One stormy night while doing its best,
My neighbor arrived home only to see,
His awning lay in a crumpled mess.
Mother Nature won against the Dometic A&E.
Twisted metal and canvas covered the side of his rig,
His poor dog trapped inside had started to wig.
What’s left of the Dometic A&E. Do you think you could cut straighter in a thunder storm? I don’t think so.
I’m at the Sioux Falls airport checking in for my return flight to Austin (via snowy Denver).
At the security check point I put all my stuff on the conveyer belt and turn around to go through the metal detector. But there is no metal detector. In its place is something I’ve never seen…
It’s a big, cylindrical glass container, with the outline of a pair of foot prints on the small carpet at the bottom. It’s one of those new-fangled x-ray screening machines.
Oh. Hell. NO.
I stop dead in my tracks a few feet from the entrance and ask “What IS that?!” just as realization begins to dawn on me. Now I begin to back up, hands in the air, as the TSA agent calmly tries to explain how benign the monster device is.
I don’t hear a word she says other than “You don’t need to back up.”
The hell I don’t.
I’m looking again at the footprints on the small carpet inside the big, glass screening machine. I wonder to myself if those are what was left of the last guy’s ashes when the “screening” was over.
Perhaps not so oddly, the movie Soylent Green suddenly pops into my head.
Me, shaking my head: “Uh-uh. I know what that thing is. Can’t I just get wanded or something?”
(…and there’s a title which Google will never serve up in a search)
Or it keeps the blues away. I don’t know. I can’t be expected to remember these things. It’s all I can do to remember what I had for breakfast this morning. (Go on, take a moment… can you remember what you had for breakfast? I rest my case. Probably. Maybe. Oh, never mind.)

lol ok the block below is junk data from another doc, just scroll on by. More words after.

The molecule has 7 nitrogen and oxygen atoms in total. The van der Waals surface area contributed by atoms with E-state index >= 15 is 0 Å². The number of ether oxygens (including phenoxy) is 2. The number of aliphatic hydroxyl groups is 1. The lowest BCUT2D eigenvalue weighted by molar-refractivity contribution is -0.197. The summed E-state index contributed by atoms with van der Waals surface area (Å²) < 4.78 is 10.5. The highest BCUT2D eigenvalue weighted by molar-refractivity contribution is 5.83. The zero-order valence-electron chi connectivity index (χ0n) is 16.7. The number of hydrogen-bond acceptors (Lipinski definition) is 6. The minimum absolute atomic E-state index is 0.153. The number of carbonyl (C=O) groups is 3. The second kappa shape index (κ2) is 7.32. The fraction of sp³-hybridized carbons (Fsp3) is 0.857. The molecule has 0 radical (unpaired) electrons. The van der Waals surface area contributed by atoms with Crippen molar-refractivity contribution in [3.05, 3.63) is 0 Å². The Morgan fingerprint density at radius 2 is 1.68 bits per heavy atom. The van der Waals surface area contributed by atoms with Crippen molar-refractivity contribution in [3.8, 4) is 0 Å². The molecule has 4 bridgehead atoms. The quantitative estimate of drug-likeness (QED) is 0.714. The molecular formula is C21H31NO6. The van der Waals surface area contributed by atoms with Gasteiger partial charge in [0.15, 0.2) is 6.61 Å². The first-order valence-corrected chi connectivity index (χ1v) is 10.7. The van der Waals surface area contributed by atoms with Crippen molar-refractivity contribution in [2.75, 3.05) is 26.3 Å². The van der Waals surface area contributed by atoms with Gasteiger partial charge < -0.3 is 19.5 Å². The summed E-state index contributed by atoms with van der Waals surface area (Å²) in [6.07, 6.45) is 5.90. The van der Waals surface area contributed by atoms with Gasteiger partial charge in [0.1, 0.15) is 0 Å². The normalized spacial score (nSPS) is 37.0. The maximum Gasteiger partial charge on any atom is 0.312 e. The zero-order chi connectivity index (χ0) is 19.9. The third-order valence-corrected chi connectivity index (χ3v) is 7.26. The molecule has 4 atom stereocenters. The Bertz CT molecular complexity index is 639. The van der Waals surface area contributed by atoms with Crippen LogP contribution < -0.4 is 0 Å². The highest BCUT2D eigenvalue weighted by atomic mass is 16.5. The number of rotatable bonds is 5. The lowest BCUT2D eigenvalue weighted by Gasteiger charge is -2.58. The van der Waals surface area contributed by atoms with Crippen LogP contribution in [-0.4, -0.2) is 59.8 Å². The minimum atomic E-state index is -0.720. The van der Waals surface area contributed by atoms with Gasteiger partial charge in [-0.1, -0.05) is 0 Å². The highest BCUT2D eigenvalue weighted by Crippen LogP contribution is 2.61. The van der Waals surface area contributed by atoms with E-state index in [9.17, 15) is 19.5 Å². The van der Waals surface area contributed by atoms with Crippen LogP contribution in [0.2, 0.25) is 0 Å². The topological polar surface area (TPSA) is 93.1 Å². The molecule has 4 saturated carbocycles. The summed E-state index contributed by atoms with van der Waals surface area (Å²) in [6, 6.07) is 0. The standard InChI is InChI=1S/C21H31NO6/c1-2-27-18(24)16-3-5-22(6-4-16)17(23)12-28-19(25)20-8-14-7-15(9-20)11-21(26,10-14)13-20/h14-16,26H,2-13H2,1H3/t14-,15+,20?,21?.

The small town of Bastrop, Texas, population around 7,300, is thirty miles southeast of Austin. Sadly, it is apparently most known for a huge forest fire that happened over a year and a half ago. The fire devastated the area and the beautiful pine trees that are rare in this part of Texas. Every time I mention Bastrop the other person in the conversation always mentions the terrible fire. Poor Bastrop may never live down that fire.
Much of the land remains just as it was after the fire was extinguished over a month later, charred and barren. I’m not sure why they haven’t been able to clear the land and restore many of the homes. The drought may not have helped because the burned area is devoid of any emerging greenery.
But Bastrop and the surrounding area is smiling about something. It seems they are all about the smiley face water tower.
This water tower kind of reminds me of a smiley Stay Puft marshmallow.
By now you’re all aware of The Great RV Roll-about.
Maybe more so than you’d like.
Hey, it could be worse – this could be another post about my cat.
For those of you living vicariously through my experiences, I thought you’d like a few t-shirts and bumper stickers from places you haven’t yet been.
If you have a shirt that says “I stood on the corner in Winslow, Arizona” or a bumper sticker that says “I’ve been to Purgatory and back… Purgatory Correctional Facility, Utah” people will think you’ve been there.
And that you’re cool. Naturally.
No need to tell them you haven’t been.
Or, if you have been there, now you can get the shirt you forgot to buy.
Texas is the land of ‘y’all’. I’d like to think I fit in when it comes to use of the local colloquialism, but I know I don’t because everyone still refers to me as “the California gal”.
A while back I wrote a post about a few of the colloquialisms found around the country, We Say Dude In These Here Parts. It was prompted by both my fascination with local colloquialisms and a friend visiting California from Meeneesooota.
Words you’ll need to know when coming to Texas.
‘Y’all’ is a conjunction of “you all”. Not usually said to an individual unless referring to that person’s family (who may not be present at the moment).
‘All y’all’ is the plural of the above.
Whataburger is a very popular fast food restaurant here in Texas. Regardless of how the word looks, it is pronounced – very quickly – ‘Waterbuger’. It took me a month to figure out what they were talking about.
Beall’s a department store, like a cross between Kohl’s and Macy’s, is pronounced ‘Bell’s’. The “a” is ignored.